Marilyn Gardner Milton’s Latest Blog Entry
I stumbled upon a list of the greatest graduation speeches of all time the other day. I spent the next few hours listening to all of these inspiring speakings and reflecting on the inspiration it provided to me. I couldn’t keep all of this inspiration to myself, so I’m going to write about it for all of you to read.
The first speech I listened to was by Joyce DiDonato, a great American opera singer. She spoke at Juilliard School’s graduation in 2014 to a class she named ambitious, adventurous, courageous, and talented. Her speech settled around the fact that no one truly ever knows where their journey will lead them, but if they rely on the four truths she’s learned throughout her career, one will always be able to find their center and reset themselves. These are the four truths.
1. You will never make it.
Her blunt delivery of this first, brutal truth took back the audience; however, she goes on to explain that this shouldn’t be interpreted as bad news, but instead fabulous, outstanding news. You’ll never make it because there is no “it.” If you’re always searching for the destination, you will miss out on the journey, and that is what life is all about. You hold an expectation so high in your mind that you will almost always fall short.
2. The work will never end.
Imagine being a student and hearing this dreadfully daunting truth at your commencement, after years and years of hard work. It’s intimidating. DiDonato reveals this truth to inform graduates that the work they plan to do after graduation can become overwhelming, whether it’s unexpected rapid success or heart-wrenching devastating failure. To find their center again, they must go back to the only thing that makes sense, their talent in their work. This is what will bring them solace and truth.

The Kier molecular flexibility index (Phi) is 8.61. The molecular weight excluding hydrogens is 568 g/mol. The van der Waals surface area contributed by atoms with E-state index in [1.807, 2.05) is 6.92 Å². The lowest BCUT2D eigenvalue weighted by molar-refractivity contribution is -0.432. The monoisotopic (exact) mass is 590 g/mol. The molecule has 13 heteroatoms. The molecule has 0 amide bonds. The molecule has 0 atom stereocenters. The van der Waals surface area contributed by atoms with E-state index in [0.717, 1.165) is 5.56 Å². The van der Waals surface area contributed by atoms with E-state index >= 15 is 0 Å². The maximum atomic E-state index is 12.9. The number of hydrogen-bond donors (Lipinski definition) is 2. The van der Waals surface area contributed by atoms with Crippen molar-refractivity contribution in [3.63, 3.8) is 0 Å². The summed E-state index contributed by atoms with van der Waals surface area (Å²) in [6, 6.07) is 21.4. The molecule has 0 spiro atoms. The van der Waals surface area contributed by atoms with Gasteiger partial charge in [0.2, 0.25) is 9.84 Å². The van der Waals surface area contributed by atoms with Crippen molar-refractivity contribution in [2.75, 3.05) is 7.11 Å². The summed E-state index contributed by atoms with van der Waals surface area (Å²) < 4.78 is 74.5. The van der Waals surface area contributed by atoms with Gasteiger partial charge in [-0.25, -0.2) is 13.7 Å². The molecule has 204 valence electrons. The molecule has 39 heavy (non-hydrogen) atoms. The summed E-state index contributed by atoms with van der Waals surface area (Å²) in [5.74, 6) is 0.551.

3. It’s not all about you.
This is a lesson many must learn the hard way, and it can be very humbling. Once you’ve learned to accept this truth, it’s empowering and freeing. DiDonato says “glory will always be transitory and will disappear as fleetingly and as arbitrarily as it arrived.
4. The world needs you.
Every individual in this world matters; no one is invisible. DiDonato reminds us to laugh, to play, to fly, and to stop taking everything so seriously. We’re all in this together, and we need to recapture the hope of living in peace with each other so we can thrive together in a vibrant way where each of us grows in wonder and joy.
from Marilyn Gardner Milton’s Website http://ift.tt/2E130pl